A theory of therapy: guidelines for counseling practice
This is the first book to focus on counsellor beliefs and their implications for effective practice. The author details the most important beliefs that make up personal belief systems, including personal meaning, self-actualization and growth, and reveals how these beliefs affect the counselling process and the professional education of counsellors. The volume draws heavily upon modern humanistic-experiential psychology and on the author's long years of practice as a person-centred counsellor and psychotherapist.
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An Overview of the Theory
The Motive Power for Treatment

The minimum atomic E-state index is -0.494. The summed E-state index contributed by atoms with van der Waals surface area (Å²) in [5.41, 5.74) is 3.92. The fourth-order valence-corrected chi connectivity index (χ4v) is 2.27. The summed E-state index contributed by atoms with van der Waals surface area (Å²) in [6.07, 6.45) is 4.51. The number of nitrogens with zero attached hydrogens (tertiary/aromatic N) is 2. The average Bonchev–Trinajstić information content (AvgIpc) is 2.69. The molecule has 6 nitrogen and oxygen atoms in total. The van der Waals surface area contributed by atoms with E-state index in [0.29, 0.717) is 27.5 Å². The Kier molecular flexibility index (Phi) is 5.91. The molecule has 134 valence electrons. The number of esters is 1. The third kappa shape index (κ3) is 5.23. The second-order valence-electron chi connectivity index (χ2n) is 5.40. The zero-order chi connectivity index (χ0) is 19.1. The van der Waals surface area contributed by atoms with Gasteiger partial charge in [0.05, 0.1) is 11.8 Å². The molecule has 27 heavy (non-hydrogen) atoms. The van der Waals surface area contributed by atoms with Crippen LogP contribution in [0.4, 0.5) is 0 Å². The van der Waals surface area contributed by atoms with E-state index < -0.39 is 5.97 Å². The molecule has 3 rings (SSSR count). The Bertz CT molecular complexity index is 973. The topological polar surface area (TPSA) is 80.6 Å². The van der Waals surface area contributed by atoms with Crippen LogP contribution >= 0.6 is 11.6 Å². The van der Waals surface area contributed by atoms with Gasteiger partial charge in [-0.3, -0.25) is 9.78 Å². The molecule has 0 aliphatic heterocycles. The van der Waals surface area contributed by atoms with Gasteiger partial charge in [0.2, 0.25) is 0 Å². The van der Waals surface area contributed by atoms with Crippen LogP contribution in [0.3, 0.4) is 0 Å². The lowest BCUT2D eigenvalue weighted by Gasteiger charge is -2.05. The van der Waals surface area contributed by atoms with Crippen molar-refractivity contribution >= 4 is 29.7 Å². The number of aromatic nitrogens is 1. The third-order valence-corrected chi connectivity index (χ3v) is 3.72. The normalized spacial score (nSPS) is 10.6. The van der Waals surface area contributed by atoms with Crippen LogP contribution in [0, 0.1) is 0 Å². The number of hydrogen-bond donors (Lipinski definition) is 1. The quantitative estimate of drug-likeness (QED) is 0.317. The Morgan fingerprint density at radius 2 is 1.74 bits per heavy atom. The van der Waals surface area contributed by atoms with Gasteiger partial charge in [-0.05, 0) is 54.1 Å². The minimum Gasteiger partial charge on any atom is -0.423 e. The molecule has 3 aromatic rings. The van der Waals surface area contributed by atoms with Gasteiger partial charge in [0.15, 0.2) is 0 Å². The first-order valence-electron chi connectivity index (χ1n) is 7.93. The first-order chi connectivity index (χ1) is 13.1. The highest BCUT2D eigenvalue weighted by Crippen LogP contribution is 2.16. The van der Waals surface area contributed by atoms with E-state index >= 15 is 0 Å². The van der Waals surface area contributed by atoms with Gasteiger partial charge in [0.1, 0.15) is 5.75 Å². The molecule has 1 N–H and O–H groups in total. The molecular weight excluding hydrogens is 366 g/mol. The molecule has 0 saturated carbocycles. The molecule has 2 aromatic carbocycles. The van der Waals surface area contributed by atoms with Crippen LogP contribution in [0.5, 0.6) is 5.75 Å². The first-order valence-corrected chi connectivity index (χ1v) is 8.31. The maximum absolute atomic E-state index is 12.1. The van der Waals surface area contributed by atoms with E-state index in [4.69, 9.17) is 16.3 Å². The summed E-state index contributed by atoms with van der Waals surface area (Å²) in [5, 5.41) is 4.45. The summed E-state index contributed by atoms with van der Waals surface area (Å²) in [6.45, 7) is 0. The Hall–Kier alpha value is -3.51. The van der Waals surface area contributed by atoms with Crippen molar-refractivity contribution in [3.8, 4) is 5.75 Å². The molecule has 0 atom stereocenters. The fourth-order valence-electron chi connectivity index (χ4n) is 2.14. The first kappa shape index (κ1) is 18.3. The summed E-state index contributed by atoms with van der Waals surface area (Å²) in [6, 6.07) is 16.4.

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Abraham Maslow acceptance achieve aspects atmosphere aware basic need become behave Carl Rogers chapter clients explore closed system Combs concepts confront consequence contribute coun counseling hour counseling practice counseling process counseling relationship counselor's belief deeply discovery of meaning discovery of personal dynamics effective counseling empathy experience of threat experiential exploration and discovery facilitate feedback frame of reference goal of counseling guidelines health and fulfillment helpers helping clients helping professions humanistic humanistic psychology Huntington's Chorea important individual interac levels live maintenance and enhancement matter methods move toward health Open system thinking openness to experience participants perceived perceptual field perceptual organization Perceptual Psychology perceptual-experiential theory personal belief system personal fulfillment personal meaning personal theory positive views possible practitioners problems profes professional therapists requires rience role seek self-actualizing persons selors sessions significant skills Snygg society teachers techniques theory of therapy things threatening tion tunnel vision understanding